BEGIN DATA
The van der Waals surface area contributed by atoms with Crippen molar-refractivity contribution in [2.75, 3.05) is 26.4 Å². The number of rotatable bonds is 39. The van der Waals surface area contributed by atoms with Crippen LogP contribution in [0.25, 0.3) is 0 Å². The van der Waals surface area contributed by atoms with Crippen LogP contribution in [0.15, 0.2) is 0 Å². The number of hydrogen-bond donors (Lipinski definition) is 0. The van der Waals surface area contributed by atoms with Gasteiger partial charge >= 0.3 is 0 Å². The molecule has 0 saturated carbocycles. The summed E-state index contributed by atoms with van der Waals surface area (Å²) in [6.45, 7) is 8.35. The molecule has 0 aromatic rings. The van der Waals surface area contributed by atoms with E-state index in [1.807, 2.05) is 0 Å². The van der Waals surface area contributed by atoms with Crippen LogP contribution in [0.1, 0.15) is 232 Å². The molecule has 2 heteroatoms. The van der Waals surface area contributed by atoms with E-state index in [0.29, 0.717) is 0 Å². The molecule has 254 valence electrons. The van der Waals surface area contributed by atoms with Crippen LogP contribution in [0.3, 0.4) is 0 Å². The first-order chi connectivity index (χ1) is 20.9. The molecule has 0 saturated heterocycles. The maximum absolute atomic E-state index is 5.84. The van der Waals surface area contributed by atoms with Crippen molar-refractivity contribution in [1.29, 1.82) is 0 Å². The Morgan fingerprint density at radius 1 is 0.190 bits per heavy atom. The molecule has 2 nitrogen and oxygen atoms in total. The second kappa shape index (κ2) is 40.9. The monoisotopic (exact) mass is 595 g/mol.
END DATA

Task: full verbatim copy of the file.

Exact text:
The van der Waals surface area contributed by atoms with Crippen molar-refractivity contribution in [2.75, 3.05) is 26.4 Å². The number of rotatable bonds is 39. The van der Waals surface area contributed by atoms with Crippen LogP contribution in [0.25, 0.3) is 0 Å². The van der Waals surface area contributed by atoms with Crippen LogP contribution in [0.15, 0.2) is 0 Å². The number of hydrogen-bond donors (Lipinski definition) is 0. The van der Waals surface area contributed by atoms with Gasteiger partial charge >= 0.3 is 0 Å². The molecule has 0 saturated carbocycles. The summed E-state index contributed by atoms with van der Waals surface area (Å²) in [6.45, 7) is 8.35. The molecule has 0 aromatic rings. The van der Waals surface area contributed by atoms with E-state index in [1.807, 2.05) is 0 Å². The van der Waals surface area contributed by atoms with Crippen LogP contribution in [0.1, 0.15) is 232 Å². The molecule has 2 heteroatoms. The van der Waals surface area contributed by atoms with E-state index in [0.29, 0.717) is 0 Å². The molecule has 254 valence electrons. The van der Waals surface area contributed by atoms with Crippen LogP contribution in [0.3, 0.4) is 0 Å². The first-order chi connectivity index (χ1) is 20.9. The molecule has 0 saturated heterocycles. The maximum absolute atomic E-state index is 5.84. The van der Waals surface area contributed by atoms with Crippen molar-refractivity contribution in [1.29, 1.82) is 0 Å². The Morgan fingerprint density at radius 1 is 0.190 bits per heavy atom. The molecule has 2 nitrogen and oxygen atoms in total. The second kappa shape index (κ2) is 40.9. The monoisotopic (exact) mass is 595 g/mol.